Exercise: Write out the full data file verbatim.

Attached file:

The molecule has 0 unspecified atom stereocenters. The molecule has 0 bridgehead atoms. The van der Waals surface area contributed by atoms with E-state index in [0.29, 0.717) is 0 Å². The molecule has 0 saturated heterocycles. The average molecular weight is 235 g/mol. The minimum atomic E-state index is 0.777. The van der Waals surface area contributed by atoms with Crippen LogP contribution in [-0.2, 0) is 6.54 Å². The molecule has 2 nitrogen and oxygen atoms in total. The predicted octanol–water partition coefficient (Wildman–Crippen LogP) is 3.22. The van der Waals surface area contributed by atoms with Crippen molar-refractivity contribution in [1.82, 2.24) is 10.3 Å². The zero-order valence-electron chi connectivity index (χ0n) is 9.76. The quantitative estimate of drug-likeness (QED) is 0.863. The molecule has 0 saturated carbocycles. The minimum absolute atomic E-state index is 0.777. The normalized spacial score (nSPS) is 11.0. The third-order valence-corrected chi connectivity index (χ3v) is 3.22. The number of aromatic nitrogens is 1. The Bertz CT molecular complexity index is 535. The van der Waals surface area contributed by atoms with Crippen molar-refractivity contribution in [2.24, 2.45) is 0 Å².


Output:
The molecule has 0 unspecified atom stereocenters. The molecule has 0 bridgehead atoms. The van der Waals surface area contributed by atoms with E-state index in [0.29, 0.717) is 0 Å². The molecule has 0 saturated heterocycles. The average molecular weight is 235 g/mol. The minimum atomic E-state index is 0.777. The van der Waals surface area contributed by atoms with Crippen LogP contribution in [-0.2, 0) is 6.54 Å². The molecule has 2 nitrogen and oxygen atoms in total. The predicted octanol–water partition coefficient (Wildman–Crippen LogP) is 3.22. The van der Waals surface area contributed by atoms with Crippen molar-refractivity contribution in [1.82, 2.24) is 10.3 Å². The zero-order valence-electron chi connectivity index (χ0n) is 9.76. The quantitative estimate of drug-likeness (QED) is 0.863. The molecule has 0 saturated carbocycles. The minimum absolute atomic E-state index is 0.777. The normalized spacial score (nSPS) is 11.0. The third-order valence-corrected chi connectivity index (χ3v) is 3.22. The number of aromatic nitrogens is 1. The Bertz CT molecular complexity index is 535. The van der Waals surface area contributed by atoms with Crippen molar-refractivity contribution in [2.24, 2.45) is 0 Å².